Harvard dining hall workers will earn a starting salary of $13.08 per hour next year, an increase of $0.83, according to the terms of a five-year deal tentatively reached yesterday with the University.
The deal with HERE Local 26, the union that represents Harvard’s 470 dining hall workers, boosts salaries by an average of 5.5 percent in the first contract year and 4.5 percent by the contract’s final year, marking a $4.15 per hour increase over five years—double the outcome of the union’s 2001 negotiations.
The University also said it would pay workers during the four-day winter recess, a perk already enjoyed by over 10,000 other University employees, and it created new benefits such as a provision allowing workers applying for citizenship to have five unpaid days of work without reprisal.
The average salary of a dining hall employee is $31,000, according to a University press release, in addition to $13,000 in benefits like childcare scholarships and insurance.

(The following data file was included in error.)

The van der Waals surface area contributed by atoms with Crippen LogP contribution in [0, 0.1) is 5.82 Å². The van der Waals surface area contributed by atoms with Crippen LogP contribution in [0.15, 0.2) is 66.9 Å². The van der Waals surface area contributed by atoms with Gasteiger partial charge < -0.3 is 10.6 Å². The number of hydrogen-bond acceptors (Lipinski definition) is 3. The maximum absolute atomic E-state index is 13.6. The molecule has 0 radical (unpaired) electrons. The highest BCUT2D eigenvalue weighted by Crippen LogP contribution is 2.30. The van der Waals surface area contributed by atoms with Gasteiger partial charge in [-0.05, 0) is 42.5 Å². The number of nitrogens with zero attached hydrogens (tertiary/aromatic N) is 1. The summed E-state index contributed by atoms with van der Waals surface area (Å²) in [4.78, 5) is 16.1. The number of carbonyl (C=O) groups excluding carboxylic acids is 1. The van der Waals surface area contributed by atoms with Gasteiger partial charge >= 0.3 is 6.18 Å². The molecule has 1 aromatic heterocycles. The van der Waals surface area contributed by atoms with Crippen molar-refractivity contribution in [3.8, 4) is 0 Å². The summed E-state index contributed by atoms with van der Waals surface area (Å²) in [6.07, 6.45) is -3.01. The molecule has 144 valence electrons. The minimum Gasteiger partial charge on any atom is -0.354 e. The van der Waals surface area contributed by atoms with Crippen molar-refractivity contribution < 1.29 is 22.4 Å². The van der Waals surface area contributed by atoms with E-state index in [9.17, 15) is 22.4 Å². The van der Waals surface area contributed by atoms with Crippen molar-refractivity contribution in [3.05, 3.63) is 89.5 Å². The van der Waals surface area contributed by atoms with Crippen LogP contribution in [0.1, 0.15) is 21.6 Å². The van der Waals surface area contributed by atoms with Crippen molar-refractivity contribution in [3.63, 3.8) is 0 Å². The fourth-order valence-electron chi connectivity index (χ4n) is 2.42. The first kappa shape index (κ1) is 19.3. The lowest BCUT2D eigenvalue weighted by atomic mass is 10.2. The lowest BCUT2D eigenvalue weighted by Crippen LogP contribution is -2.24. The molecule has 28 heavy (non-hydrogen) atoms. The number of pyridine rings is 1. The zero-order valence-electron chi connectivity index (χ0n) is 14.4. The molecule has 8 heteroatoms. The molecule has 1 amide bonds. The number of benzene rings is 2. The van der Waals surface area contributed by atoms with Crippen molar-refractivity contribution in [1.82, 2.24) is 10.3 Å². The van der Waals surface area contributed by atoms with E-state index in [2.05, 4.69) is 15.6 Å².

The deal has yet to be ratified by the union, which has more than 440,000 members throughout North America.
But Evan Paster, the leader of the union’s local chapter, announced yesterday’s breakthrough in glowing terms.
“In a marathon session yesterday, Local 26 Dining Hall Workers won the best contract in the history of our union at Harvard University!” he wrote.
Amanda L. Shapiro ’08, a leader of Student Labor Action Movement (SLAM), which collected over 1,300 signatures last month in a campaign on behalf of dining hall workers, said the group had expected more resistance from the University and had not anticipated a deal to be reached until June 19.
The group’s chief demand—that workers be compensated during the summer months when the dining halls are closed—is not mentioned in the terms of the new deal.
“Some of our demands were met, and some of them weren’t,” said SLAM leader Michael A. Gould-Wartofsky ’07. “We want to make sure that workers were consulted on this and that they’re happy.”
Shapiro said the group would now focus on developing a monitoring procedure to ensure that the University adheres to the terms of the contract, especially those demanding respect for employees.
“The contract that the workers had over the last five years was actually pretty good,” she said. “A lot of the issues they were talking about came down to a lack of implementation on management’s part.”
—Staff writer Natalie I. Sherman can be reached at firstname.lastname@example.org.